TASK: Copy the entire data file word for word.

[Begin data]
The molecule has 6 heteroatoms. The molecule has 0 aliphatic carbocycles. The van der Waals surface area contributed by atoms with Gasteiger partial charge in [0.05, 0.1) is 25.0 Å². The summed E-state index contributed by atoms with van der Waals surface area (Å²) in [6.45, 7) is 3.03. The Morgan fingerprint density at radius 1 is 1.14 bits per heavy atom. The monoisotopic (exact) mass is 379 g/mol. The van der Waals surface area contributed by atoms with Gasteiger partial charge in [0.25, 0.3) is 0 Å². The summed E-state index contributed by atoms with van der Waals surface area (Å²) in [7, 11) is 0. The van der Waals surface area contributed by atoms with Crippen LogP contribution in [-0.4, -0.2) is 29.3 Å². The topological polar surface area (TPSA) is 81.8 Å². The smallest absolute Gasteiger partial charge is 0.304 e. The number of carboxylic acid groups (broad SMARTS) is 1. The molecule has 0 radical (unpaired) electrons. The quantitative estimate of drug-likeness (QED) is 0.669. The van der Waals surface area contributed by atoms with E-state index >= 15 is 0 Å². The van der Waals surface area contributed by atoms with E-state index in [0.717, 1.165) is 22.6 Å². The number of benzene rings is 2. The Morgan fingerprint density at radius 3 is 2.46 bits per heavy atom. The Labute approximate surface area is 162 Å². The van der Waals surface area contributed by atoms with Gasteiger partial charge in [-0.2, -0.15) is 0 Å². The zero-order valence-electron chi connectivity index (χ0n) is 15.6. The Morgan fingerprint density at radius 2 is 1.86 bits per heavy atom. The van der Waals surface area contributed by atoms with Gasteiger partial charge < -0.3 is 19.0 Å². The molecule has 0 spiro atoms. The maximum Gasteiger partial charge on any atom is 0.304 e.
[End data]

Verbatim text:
The molecule has 6 heteroatoms. The molecule has 0 aliphatic carbocycles. The van der Waals surface area contributed by atoms with Gasteiger partial charge in [0.05, 0.1) is 25.0 Å². The summed E-state index contributed by atoms with van der Waals surface area (Å²) in [6.45, 7) is 3.03. The Morgan fingerprint density at radius 1 is 1.14 bits per heavy atom. The monoisotopic (exact) mass is 379 g/mol. The van der Waals surface area contributed by atoms with Gasteiger partial charge in [0.25, 0.3) is 0 Å². The summed E-state index contributed by atoms with van der Waals surface area (Å²) in [7, 11) is 0. The van der Waals surface area contributed by atoms with Crippen LogP contribution in [-0.4, -0.2) is 29.3 Å². The topological polar surface area (TPSA) is 81.8 Å². The smallest absolute Gasteiger partial charge is 0.304 e. The number of carboxylic acid groups (broad SMARTS) is 1. The molecule has 0 radical (unpaired) electrons. The quantitative estimate of drug-likeness (QED) is 0.669. The van der Waals surface area contributed by atoms with E-state index >= 15 is 0 Å². The van der Waals surface area contributed by atoms with E-state index in [0.717, 1.165) is 22.6 Å². The number of benzene rings is 2. The Morgan fingerprint density at radius 3 is 2.46 bits per heavy atom. The Labute approximate surface area is 162 Å². The van der Waals surface area contributed by atoms with Gasteiger partial charge in [-0.2, -0.15) is 0 Å². The zero-order valence-electron chi connectivity index (χ0n) is 15.6. The Morgan fingerprint density at radius 2 is 1.86 bits per heavy atom. The van der Waals surface area contributed by atoms with Gasteiger partial charge < -0.3 is 19.0 Å². The molecule has 0 spiro atoms. The maximum Gasteiger partial charge on any atom is 0.304 e.